Kaeli moves on to another salient argument of her analysis: the notion that a strong strain of paternalism was practiced by these physicians in not revealing to Henrietta the terminal status of her condition, and that that the plausible beneficence was not sufficient enough to justify such action. Kaeli’s argument is logically consistent because she once again recognizes the counterpoint in critiquing the physicians’ actions. While she acknowledges that these doctors may have been motivated by fear that informed consent would make their patient desolate, she lays out key refutations: Henrietta, having known about her condition, would have prioritized her family. Essentially, Kaeli’s argument is inherently strong for this reason, and it essentially boils down to the notion that individuals should have that freedom to make those decisions of priority and value-ordering in their life. They should not be disenfranchised of that freedom for practically any reason.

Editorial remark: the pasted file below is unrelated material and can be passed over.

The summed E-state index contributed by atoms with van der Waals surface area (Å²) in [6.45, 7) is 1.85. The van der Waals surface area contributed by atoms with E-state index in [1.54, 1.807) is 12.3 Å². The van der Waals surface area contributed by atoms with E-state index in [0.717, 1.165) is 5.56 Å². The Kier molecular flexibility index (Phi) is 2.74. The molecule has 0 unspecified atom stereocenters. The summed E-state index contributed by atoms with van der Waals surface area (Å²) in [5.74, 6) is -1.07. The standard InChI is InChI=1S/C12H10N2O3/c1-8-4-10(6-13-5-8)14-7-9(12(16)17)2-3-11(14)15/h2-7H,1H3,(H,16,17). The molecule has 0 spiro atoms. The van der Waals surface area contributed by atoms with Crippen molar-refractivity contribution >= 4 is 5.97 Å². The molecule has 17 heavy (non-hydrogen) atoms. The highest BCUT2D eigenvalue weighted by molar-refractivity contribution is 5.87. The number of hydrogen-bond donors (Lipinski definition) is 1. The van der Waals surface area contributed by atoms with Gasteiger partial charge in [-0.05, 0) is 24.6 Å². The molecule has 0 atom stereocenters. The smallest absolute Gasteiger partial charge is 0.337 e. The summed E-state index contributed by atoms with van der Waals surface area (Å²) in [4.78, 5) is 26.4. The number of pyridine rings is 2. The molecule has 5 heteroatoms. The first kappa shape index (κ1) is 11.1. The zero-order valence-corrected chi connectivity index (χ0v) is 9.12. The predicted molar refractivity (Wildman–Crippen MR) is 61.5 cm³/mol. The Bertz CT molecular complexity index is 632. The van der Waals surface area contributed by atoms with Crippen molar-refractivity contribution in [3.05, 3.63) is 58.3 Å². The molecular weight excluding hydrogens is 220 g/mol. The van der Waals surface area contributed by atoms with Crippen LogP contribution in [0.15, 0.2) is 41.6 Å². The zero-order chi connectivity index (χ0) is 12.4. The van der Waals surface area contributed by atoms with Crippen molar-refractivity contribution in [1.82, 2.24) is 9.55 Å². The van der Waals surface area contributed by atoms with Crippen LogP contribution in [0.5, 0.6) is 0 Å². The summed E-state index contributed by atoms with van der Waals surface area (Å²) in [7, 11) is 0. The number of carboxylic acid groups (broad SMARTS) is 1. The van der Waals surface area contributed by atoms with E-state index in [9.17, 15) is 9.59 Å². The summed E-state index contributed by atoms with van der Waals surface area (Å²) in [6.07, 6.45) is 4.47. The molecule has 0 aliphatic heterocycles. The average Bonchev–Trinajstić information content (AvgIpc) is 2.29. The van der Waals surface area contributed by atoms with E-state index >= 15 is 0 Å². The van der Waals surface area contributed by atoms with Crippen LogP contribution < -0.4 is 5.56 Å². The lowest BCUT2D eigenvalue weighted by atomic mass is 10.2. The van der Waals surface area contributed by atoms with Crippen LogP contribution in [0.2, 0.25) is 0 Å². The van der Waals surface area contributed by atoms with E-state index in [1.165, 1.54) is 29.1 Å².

Finally, Kaeli addresses the issue of healthcare injustice, and argues that a systemic culture of racism in healthcare of that era led to the medical disenfranchisement and diminished medical condition of Henrietta Lacks during that time. Her argument is vastly reinforced by her allusions to Daniels’ ideas of normal functioning, because Henrietta was prevented from seeking medical care at other institutions due to Jim Crow. I vastly agree with this specific notion of her analysis, and after reading Kaeli’s post, I began to ponder the remnants of this morally corrupt system in today’s healthcare industry. I began to wonder if patients of color, on a systemic and quantifiable scale, still face these same challenges. I notice the proportional discrepancies in healthcare costs and mortality rates between white and minority communities, which begs the question: how can systemic inequities in healthcare be solved. I believe the answer lies in examining the ethical ramifications from Kantian ethics about the power that pharmaceutical companies and the insurance agencies have as a result of that system, in that “goodwill” is the only way to ensure a more positive outcome. I also believe the answer may lie in examining how Aristotelian virtue ethics may impact implicit biases and implicit bias training: recognizing that habits, experience, and environments have effects on actions and character.